Panel Bashing

Undeniably, the legal sector continues to be impacted by the global financial crisis as a series of aftershocks follow the initial seismic earthquake. We know the crisis has created a regulatory, merger & acquisition, pricing, technological and client service delivery tension – all of which have yet to completely unravel.

Nowhere is this more obvious than the changing approach from both clients and law firms to panel appointments. As the Client Development Director for DWF, I know our bid team works on almost 300 formal tenders per annum. Fortunately, our conversation ratio is now 70%. My observations and insight on the profession are set out below.  

Panel appointments are often much sought after, and are often reported with considerable zeal or enthusiasm by the legal press. Reducing cost, improving quality of support with fewer advisors, using technology better are the primary aims of any typical panel tender. The Legal Business survey in October corroborated this notion.

Involving general counsel and key leadership elements of ‘in house’ legal teams, hired procurement specialists, the finance department as well as key line management individuals, clients spend considerable time and money determining which law firms are best placed to support their commercial aspirations. Panel tender processes are becoming more complex and time consuming for all parties, and moreover in my time with DWF, we have not worked on a tender situation where the number of appointed panel firms has increased!

As a relative newcomer to the industry - I joined DWF from Ernst & Young in June 2012 - I have been intrigued by the importance placed on panels and how contrasting client dynamics, sector and industry impact on how clients chose law firms. From numerous conversations with general counsel and a review of approximately 400 panels within the past 32 months, it is apparent there are three groups or approaches to panels within the British Isles.

Banks, insurance companies, central and local government bodies, and to some extent, retailers are all prominent exponents of formal panels, frequently utilising the support of either internal or external procurement specialists to run panel tenders. Thirty seven per cent of the four hundred and thirty-six respondents to the Legal Business survey fall into this category.  Hospitality and leisure companies, along with a number of multi-national corporates, and fast growth technology clients seem to favour much more informal panels which rely on specialist local providers to provide value for money, whilst enabling a flexible service delivery method. This group, along with the next would seem to slip into the second group of survey respondents who don’t have a panel and aren’t planning on running one.

Finally, there are a smaller group of privately owned organisations who run an “open house” approach to legal advisers which is not dissimilar to the approach taken on tax and pensions, and broader consultancy advice sought from the Big 4 accountants outside of their appointed auditors with very little interest in creating a more formal relationship beyond specific rate agreements. These findings are consistent with our own insight and trend analysis.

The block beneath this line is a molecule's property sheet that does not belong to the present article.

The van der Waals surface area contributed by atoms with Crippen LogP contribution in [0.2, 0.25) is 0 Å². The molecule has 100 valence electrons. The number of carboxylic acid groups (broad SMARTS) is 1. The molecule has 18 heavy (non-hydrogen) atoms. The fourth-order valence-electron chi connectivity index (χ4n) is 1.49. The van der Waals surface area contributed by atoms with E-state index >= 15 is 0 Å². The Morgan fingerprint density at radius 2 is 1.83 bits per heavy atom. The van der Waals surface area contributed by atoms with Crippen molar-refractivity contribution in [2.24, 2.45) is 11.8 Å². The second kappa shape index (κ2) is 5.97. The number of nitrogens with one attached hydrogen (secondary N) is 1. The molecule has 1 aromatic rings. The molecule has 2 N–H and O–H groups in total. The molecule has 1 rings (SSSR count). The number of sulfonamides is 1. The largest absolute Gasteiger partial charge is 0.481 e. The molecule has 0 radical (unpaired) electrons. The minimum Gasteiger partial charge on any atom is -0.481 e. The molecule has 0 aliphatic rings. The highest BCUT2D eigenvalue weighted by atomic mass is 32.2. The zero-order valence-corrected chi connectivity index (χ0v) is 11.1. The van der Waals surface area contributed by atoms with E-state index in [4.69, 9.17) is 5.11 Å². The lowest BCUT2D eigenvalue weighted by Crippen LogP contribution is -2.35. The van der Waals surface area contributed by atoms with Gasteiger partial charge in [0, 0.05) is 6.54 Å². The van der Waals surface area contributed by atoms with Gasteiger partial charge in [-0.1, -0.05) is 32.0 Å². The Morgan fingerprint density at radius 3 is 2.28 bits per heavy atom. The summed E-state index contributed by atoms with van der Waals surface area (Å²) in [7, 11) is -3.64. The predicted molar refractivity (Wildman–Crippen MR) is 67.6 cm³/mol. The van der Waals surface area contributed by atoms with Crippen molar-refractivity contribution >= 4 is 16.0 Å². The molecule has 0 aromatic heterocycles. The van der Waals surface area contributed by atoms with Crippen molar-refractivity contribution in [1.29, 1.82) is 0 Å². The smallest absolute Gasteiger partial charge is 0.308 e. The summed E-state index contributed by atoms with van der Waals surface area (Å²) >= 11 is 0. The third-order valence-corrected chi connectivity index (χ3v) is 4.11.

The impact and cost of panel processes, not to mention the macroeconomic conditions in which we operate in, suggest that law firms will have to provide increasing value for money; increasing client service performance through alternative delivery methods and technology platforms; not to mention innovative pricing approaches to create and sustain profitable client relationships.   Clients can take advantage of this ultra-competitive environment - where supply still exceeds demand - by weighting  price over quality of legal advice / delivery, and geographic coverage – thankfully we have only seen rare examples of selection criteria weighted 80% on price alone!

In 2012, there was a sense that finance directors and procurement noticeably pushing price over quality. Economic conditions demanded this - and for banking and insurance they still do so. More recently however, there have been multiple examples of general counsel preventing a formal panel review from taking place. In one instance, we’ve even heard of a general counsel preventing a procurement-led ‘reverse e-procurement exercise’ from occurring as it served little or no purpose in his FTSE 250 sized company.

In the energy and retail sectors, we have seen occasions where general counsel have been allowed to focus on quality of delivery and management information to ensure that they are allowed to choose the most commercial lawyers, with the best sector expertise without the need to run formal penal tenders. Instead they have focused on a partnership approach between internal procurement, in house counsel and the finance division to create a supply function which services client needs effectively.  

What is fundamentally clear from our own insight - and the four hundred plus responses to the survey - is that the in house counsel is changing, and that consolidation in the legal sector along with technological advances and a focus on service provision combined with alternative pricing methodologies give much food for thought. Andrew and I are looking forward to discussing these changes with you further in early March.

This information is intended as a general discussion surrounding the topics covered and is for guidance purposes only. It does not constitute legal advice and should not be regarded as a substitute for taking legal advice. DWF is not responsible for any activity undertaken based on this information.